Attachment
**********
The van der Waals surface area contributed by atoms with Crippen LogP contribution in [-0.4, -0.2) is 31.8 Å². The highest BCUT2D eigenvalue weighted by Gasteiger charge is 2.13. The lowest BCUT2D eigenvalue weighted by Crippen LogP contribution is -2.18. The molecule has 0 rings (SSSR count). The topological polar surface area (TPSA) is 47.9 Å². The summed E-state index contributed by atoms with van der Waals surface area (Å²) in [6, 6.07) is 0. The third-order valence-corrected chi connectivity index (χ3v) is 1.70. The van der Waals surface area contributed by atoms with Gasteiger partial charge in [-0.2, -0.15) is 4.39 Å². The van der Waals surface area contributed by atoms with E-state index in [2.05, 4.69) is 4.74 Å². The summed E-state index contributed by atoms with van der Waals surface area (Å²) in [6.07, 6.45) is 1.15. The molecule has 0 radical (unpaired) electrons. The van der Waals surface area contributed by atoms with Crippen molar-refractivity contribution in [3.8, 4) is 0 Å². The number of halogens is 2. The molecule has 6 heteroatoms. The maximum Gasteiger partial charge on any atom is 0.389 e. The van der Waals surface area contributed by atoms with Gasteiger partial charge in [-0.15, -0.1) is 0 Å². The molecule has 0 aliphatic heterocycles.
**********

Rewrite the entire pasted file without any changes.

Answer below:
The van der Waals surface area contributed by atoms with Crippen LogP contribution in [-0.4, -0.2) is 31.8 Å². The highest BCUT2D eigenvalue weighted by Gasteiger charge is 2.13. The lowest BCUT2D eigenvalue weighted by Crippen LogP contribution is -2.18. The molecule has 0 rings (SSSR count). The topological polar surface area (TPSA) is 47.9 Å². The summed E-state index contributed by atoms with van der Waals surface area (Å²) in [6, 6.07) is 0. The third-order valence-corrected chi connectivity index (χ3v) is 1.70. The van der Waals surface area contributed by atoms with Gasteiger partial charge in [-0.2, -0.15) is 4.39 Å². The van der Waals surface area contributed by atoms with E-state index in [2.05, 4.69) is 4.74 Å². The summed E-state index contributed by atoms with van der Waals surface area (Å²) in [6.07, 6.45) is 1.15. The molecule has 0 radical (unpaired) electrons. The van der Waals surface area contributed by atoms with Crippen molar-refractivity contribution in [3.8, 4) is 0 Å². The number of halogens is 2. The molecule has 6 heteroatoms. The maximum Gasteiger partial charge on any atom is 0.389 e. The van der Waals surface area contributed by atoms with Gasteiger partial charge in [-0.15, -0.1) is 0 Å². The molecule has 0 aliphatic heterocycles.